University classes are starting up again, and I must say, I’m kind of excited. This will be my fourth year teaching college courses full-time. While many faculty members begin tenure-track positions without any clue about how to teach, I feel that in the past three years I’ve learned a lot about what it takes to be an effective instructor in the classroom. Hell, I didn’t get the mug in this photo because I am a “mug.”
(In fact, I got this mug when I made it…for myself…at one of those paint-your-own pottery cafés. That was a fun conversation when I went to the café to pick up my pottery after it was dried in the kiln.)
Employee: You’re here to pick up your pottery? Okay, which one’s yours?
Me: That one [pointing].
Her: Which one? Describe it.
Me: It’s, uhhh, the orange one.
Her: Which orange one? What kind of pottery is it?
Me: Uhmmm, the orange mug, there.
Her: The one that says “Best. Prof. Ever.” on it? Ha. You a brown-noser or something?
Her: You trying to butter up your prof?
Me: [now realizing that I’ll look foolish whether I lie and say I made this for my professor or that I made it for myself]. Uhhhh, no. No. It’s uhhh. You know. I made it for me.
Her: You’re the “Best prof ever”?
Me: I think so.
Me: I thought it would be funny in an ironic kind of way.
Her: Irony, eh? You’re not an English prof, are you?
Me: How much do I owe for the mug?
So maybe I have some work to do if I want to live up to my mug’s claim. But that doesn’t mean I haven’t picked up a thing or two about being a total badass prof. As far as I’m concerned, it’s all about setting the tone early. You have to go in there on the first day and light a proverbial fire under their collective freshmen butts. Knock their socks off and leave them wanting more. You have to realize with young folks these days, professors must compete with so many trends and gadgets for their attention. What with their Twitters and their Twerkers and their Harlem Shakes and their MySpaces and their electronic paging devices. That first impression is everything and if you can reel in those malleable young minds on day one, you got ‘em, buster!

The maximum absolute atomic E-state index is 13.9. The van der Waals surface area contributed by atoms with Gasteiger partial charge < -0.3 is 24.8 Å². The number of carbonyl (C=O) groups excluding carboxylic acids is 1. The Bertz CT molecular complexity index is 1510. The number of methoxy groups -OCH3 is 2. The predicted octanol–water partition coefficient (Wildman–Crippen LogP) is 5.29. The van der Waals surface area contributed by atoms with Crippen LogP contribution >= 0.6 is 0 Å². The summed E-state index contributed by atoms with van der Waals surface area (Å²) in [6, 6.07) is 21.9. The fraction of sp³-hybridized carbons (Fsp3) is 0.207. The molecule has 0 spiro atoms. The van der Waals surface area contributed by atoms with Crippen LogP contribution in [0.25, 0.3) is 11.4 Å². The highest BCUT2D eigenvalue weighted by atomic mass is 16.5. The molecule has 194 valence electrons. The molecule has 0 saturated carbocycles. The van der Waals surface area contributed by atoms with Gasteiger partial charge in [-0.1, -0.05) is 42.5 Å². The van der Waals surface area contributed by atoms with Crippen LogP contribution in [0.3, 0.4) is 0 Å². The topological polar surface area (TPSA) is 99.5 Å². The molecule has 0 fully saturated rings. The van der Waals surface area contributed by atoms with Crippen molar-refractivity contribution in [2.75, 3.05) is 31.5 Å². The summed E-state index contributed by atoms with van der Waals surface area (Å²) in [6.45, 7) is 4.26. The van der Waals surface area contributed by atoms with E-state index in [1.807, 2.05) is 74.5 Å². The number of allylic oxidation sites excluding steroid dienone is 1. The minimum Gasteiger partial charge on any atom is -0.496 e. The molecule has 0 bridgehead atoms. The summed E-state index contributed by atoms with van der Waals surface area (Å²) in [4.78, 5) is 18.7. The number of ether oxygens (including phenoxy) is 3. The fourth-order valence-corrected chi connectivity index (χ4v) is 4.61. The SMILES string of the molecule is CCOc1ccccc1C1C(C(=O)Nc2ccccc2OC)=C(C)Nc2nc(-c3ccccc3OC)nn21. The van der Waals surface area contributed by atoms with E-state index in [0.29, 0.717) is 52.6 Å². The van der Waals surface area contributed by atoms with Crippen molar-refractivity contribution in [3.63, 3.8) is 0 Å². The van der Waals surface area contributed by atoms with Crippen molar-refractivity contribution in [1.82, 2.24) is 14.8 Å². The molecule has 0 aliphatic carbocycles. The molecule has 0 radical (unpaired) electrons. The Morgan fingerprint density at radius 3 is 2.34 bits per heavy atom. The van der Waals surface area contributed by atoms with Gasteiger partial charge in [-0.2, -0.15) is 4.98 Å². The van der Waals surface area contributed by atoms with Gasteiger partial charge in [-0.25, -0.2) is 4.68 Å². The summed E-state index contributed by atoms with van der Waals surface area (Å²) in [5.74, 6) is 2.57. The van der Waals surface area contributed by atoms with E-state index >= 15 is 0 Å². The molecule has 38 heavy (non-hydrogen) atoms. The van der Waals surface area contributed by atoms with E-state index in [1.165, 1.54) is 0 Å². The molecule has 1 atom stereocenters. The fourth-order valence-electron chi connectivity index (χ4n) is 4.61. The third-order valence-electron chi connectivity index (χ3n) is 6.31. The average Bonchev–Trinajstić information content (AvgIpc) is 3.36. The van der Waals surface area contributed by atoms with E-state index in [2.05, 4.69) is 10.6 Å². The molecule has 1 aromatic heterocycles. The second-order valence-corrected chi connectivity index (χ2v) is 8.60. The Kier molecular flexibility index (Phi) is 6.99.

To give you more insight into my techniques, let me describe how I typically approach the first day in my PSYCH 101 class. Keep in mind, that for many of these students, this will be their very first class on their very first day of university. It’s up to me to show them exactly what’s in store as they pursue their dreams through higher education. And that’s a responsibility I don’t take lightly.
We now descend upon a class full of wide-eyed college freshmen. The room buzzes with hushed conversation as they await the arrival of the person who is to change their lives forever…
I enter the class incognito. I’m blending in. This is easily accomplished via my eternally youthful appearance and hip wardrobe which consists of acid-washed jeans, a Bartman t-shirt, an 8-ball leather jacket, and a neon green ballcap which I strategically tilt to the side. I casually take a seat near the front of the class, giving a few head nods to no one in particular as I glance around. I feel eyes on the back of my head. It’s clear I’m already seen as the cool kid. I exude confidence. They think, “Who’s that guy? I respect him, and I want to be his partner if there is a group project.” Boy are they in for a surprise!
The scheduled class time has come and gone and there’s no sign of the prof. I scoff audibly, “Pffft, where is this dude? It’s, like, 10-oh-3. Class was, like, supposed to start, like, 3 minutes ago. Whatever. Five minute rule, right?!” I look around for signs of approval from the others. I receive it. I am a comforting presence.